Environmental Groups Urge EPA to Regulate Global Warming Pollution from U.S. Power Plants
September 8, 2010
On August 20, Sierra Club and its allies took action to reduce global warming pollution from electric utilities. Sierra Club, Natural Resources Defense Council and Environmental Defense Fund sent a letter to U.S. Environmental Protection Agency (EPA) Administrator Lisa Jackson, urging the agency to agree to issue new source performance standards - which set baseline emission limits for new and existing sources - to curb greenhouse gas emissions from electric utilities.
The environmental groups, joined by state and local governments, initially challenged EPA’s failure to issue performance standards that address greenhouse gas emissions from power plants in 2007. Shortly after, the D.C. Circuit remanded the case to EPA for further proceedings after Sierra Club and its allies prevailed in the Supreme Court case, Massachusetts v. EPA, which determined that carbon dioxide is a pollutant subject to regulation under the Clean Air Act.
EPA has since taken important steps towards regulating global warming pollution. The agency has issued a finding that carbon dioxide and other greenhouse gases endanger human health and the environment, and recently adopted standards regulating greenhouse gas emissions from light duty vehicles. However, in the nearly three years since the D.C. Circuit remanded the case to EPA, the agency has failed to issue a concrete standard limiting greenhouse gas emissions from power plants, which account for one-third of total U.S. global warming emissions. Demonstrated control technologies can significantly reduce greenhouse gas emissions from power plants, and Sierra Club and its allies are urging EPA to issue a national standard based on the limit achievable by the best of these technologies.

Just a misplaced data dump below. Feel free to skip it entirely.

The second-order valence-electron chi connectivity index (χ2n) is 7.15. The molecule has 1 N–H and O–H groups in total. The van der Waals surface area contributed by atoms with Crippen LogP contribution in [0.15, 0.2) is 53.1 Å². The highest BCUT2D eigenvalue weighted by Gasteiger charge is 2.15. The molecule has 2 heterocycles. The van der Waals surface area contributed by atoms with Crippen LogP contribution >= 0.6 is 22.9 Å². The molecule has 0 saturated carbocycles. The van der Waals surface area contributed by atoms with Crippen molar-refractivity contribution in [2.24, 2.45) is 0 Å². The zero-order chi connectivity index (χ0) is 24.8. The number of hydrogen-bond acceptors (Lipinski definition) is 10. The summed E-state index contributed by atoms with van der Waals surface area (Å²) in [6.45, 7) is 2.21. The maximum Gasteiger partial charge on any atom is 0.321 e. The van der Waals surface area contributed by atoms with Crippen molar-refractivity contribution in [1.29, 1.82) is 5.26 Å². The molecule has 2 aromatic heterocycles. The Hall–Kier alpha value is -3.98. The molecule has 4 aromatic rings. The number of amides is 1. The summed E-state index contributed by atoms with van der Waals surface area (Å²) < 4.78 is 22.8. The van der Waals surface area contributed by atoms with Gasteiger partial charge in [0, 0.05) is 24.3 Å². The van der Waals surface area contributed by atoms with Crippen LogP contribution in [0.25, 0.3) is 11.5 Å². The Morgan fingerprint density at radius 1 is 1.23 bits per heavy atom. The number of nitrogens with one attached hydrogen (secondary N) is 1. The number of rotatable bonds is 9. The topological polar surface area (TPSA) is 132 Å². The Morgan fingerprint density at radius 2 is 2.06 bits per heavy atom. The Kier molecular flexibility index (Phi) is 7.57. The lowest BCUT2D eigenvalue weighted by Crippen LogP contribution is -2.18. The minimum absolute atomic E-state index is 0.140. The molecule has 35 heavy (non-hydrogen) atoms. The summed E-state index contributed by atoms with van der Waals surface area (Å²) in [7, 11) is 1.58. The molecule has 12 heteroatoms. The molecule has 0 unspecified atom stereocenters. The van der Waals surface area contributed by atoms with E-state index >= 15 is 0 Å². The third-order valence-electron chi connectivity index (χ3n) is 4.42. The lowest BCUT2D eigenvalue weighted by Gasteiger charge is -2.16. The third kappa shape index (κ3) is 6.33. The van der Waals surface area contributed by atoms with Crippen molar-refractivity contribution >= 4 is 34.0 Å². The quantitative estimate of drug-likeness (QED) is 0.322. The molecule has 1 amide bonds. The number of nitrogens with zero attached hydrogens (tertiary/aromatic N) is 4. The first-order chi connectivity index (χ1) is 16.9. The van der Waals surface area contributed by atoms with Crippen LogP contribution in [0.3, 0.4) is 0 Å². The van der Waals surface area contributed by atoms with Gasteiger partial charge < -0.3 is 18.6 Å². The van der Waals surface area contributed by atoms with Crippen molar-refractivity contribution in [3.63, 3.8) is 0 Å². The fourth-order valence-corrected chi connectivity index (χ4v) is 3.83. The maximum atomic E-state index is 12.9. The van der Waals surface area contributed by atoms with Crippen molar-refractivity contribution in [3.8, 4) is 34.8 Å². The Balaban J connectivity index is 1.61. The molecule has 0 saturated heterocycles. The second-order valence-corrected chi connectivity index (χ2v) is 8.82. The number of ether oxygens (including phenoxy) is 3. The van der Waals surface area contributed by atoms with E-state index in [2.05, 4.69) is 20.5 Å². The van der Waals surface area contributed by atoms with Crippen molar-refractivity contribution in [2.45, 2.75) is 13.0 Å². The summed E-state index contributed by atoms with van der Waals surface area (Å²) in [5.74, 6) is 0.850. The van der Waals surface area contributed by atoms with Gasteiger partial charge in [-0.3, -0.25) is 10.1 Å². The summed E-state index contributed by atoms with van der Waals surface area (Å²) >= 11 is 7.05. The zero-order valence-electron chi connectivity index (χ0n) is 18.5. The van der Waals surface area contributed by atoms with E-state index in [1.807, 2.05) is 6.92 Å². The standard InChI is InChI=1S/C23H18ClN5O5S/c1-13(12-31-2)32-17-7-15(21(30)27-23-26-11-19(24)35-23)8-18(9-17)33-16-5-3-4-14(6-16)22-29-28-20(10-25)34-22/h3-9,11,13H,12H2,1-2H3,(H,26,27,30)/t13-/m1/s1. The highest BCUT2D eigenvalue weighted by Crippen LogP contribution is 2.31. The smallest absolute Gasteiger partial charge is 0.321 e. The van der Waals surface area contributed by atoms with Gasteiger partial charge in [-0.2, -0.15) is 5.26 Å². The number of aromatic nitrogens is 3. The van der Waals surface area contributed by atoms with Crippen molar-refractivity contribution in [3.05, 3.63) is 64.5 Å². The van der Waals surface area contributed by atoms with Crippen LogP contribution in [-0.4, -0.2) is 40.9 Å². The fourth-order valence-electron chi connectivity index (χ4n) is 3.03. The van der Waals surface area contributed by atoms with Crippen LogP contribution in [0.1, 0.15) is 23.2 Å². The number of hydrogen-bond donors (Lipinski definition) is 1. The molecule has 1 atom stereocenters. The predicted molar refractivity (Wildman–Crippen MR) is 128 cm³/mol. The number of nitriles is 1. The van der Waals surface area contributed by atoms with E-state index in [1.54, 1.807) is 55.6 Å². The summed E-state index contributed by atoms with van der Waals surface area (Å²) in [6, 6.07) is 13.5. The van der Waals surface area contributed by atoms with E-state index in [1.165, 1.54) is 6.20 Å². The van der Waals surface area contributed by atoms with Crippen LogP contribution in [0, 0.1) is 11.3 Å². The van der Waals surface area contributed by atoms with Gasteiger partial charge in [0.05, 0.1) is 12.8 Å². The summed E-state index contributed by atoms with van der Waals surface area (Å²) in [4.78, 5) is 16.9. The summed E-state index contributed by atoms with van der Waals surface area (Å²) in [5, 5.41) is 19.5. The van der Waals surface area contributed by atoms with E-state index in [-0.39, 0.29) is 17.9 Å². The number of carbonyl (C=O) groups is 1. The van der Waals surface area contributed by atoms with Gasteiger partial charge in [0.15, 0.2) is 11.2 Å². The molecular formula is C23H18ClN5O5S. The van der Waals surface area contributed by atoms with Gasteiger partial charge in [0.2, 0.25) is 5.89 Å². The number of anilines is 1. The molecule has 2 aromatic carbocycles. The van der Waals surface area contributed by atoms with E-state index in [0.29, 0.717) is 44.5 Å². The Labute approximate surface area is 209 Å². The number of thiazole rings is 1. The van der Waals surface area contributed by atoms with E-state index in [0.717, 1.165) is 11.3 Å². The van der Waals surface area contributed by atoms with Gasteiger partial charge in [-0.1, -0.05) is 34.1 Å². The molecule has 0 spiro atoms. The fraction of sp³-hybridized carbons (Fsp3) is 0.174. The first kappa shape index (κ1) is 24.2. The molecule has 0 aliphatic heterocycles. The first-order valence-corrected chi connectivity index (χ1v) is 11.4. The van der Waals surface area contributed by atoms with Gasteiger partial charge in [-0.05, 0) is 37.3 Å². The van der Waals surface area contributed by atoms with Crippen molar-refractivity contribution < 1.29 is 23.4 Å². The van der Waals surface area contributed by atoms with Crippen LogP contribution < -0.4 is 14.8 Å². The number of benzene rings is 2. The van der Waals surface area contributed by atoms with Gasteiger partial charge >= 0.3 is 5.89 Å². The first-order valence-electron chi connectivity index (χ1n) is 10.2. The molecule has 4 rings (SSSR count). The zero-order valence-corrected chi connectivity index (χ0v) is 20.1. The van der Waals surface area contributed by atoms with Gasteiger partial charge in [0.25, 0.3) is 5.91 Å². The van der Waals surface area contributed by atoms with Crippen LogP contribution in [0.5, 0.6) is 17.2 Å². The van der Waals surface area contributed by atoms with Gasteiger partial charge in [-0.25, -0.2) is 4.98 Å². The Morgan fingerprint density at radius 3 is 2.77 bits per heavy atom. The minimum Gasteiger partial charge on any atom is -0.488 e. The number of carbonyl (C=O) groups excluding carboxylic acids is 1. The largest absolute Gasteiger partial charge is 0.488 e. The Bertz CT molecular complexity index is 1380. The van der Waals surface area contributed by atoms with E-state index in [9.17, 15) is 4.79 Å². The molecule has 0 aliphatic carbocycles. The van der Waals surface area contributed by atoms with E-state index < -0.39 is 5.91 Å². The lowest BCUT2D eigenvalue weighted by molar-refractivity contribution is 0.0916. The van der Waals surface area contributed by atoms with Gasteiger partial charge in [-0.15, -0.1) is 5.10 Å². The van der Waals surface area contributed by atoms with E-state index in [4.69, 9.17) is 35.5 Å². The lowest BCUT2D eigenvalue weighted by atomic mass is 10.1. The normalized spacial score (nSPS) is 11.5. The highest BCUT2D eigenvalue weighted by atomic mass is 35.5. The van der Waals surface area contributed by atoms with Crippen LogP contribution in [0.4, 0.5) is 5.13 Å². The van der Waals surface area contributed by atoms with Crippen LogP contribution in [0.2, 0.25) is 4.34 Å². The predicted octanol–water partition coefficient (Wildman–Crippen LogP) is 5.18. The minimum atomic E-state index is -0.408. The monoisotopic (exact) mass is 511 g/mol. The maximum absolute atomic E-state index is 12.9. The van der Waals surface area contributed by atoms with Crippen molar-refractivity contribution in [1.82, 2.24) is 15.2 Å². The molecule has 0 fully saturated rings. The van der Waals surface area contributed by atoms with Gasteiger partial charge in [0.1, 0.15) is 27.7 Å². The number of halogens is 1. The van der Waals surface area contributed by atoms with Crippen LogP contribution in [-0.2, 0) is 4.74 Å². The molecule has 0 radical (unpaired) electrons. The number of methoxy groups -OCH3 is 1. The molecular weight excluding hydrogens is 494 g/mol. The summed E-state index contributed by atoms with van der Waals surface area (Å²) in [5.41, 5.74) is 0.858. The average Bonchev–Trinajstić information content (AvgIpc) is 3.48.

Details and Documents:
Sierra Club et al. Letter to EPA Administrator Jackson
August 20, 2010
Groups prod EPA to set carbon limits for power plants
September 8, 2010 by Robin Bravender, Greenwire
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